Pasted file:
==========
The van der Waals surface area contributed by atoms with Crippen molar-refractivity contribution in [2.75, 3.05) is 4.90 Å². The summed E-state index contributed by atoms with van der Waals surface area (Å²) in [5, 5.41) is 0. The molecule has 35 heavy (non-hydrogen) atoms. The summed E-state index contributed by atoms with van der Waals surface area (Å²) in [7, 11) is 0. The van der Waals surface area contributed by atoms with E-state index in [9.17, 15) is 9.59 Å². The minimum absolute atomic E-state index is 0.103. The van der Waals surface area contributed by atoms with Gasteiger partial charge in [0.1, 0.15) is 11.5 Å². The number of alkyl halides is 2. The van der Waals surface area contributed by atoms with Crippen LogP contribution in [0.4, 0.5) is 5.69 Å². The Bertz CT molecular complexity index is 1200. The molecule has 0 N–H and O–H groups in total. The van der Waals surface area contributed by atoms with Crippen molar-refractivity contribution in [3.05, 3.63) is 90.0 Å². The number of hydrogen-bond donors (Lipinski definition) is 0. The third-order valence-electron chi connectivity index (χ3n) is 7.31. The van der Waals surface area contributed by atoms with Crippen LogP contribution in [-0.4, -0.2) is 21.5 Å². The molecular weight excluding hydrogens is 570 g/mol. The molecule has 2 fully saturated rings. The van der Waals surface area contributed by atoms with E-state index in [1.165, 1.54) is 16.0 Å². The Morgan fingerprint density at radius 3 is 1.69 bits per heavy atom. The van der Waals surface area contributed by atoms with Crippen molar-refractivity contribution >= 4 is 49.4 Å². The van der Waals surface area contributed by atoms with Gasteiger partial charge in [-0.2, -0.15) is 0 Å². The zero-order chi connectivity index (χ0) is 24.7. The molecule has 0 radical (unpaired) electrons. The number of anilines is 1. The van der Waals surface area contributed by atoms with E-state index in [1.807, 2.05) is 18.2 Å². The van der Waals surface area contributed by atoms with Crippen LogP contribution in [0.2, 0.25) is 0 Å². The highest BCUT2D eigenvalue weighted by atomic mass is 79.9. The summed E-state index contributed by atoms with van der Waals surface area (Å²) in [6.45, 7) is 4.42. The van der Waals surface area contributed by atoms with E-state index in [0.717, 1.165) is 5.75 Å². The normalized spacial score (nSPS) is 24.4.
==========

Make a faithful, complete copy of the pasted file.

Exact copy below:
The van der Waals surface area contributed by atoms with Crippen molar-refractivity contribution in [2.75, 3.05) is 4.90 Å². The summed E-state index contributed by atoms with van der Waals surface area (Å²) in [5, 5.41) is 0. The molecule has 35 heavy (non-hydrogen) atoms. The summed E-state index contributed by atoms with van der Waals surface area (Å²) in [7, 11) is 0. The van der Waals surface area contributed by atoms with E-state index in [9.17, 15) is 9.59 Å². The minimum absolute atomic E-state index is 0.103. The van der Waals surface area contributed by atoms with Gasteiger partial charge in [0.1, 0.15) is 11.5 Å². The number of alkyl halides is 2. The van der Waals surface area contributed by atoms with Crippen LogP contribution in [0.4, 0.5) is 5.69 Å². The Bertz CT molecular complexity index is 1200. The molecule has 0 N–H and O–H groups in total. The van der Waals surface area contributed by atoms with Crippen molar-refractivity contribution in [3.05, 3.63) is 90.0 Å². The number of hydrogen-bond donors (Lipinski definition) is 0. The third-order valence-electron chi connectivity index (χ3n) is 7.31. The van der Waals surface area contributed by atoms with Crippen LogP contribution in [-0.4, -0.2) is 21.5 Å². The molecular weight excluding hydrogens is 570 g/mol. The molecule has 2 fully saturated rings. The van der Waals surface area contributed by atoms with E-state index in [1.165, 1.54) is 16.0 Å². The Morgan fingerprint density at radius 3 is 1.69 bits per heavy atom. The van der Waals surface area contributed by atoms with Crippen molar-refractivity contribution >= 4 is 49.4 Å². The van der Waals surface area contributed by atoms with Gasteiger partial charge in [-0.2, -0.15) is 0 Å². The zero-order chi connectivity index (χ0) is 24.7. The molecule has 0 radical (unpaired) electrons. The number of anilines is 1. The van der Waals surface area contributed by atoms with E-state index in [1.807, 2.05) is 18.2 Å². The van der Waals surface area contributed by atoms with Crippen LogP contribution in [0.2, 0.25) is 0 Å². The highest BCUT2D eigenvalue weighted by atomic mass is 79.9. The summed E-state index contributed by atoms with van der Waals surface area (Å²) in [6.45, 7) is 4.42. The van der Waals surface area contributed by atoms with E-state index in [0.717, 1.165) is 5.75 Å². The normalized spacial score (nSPS) is 24.4.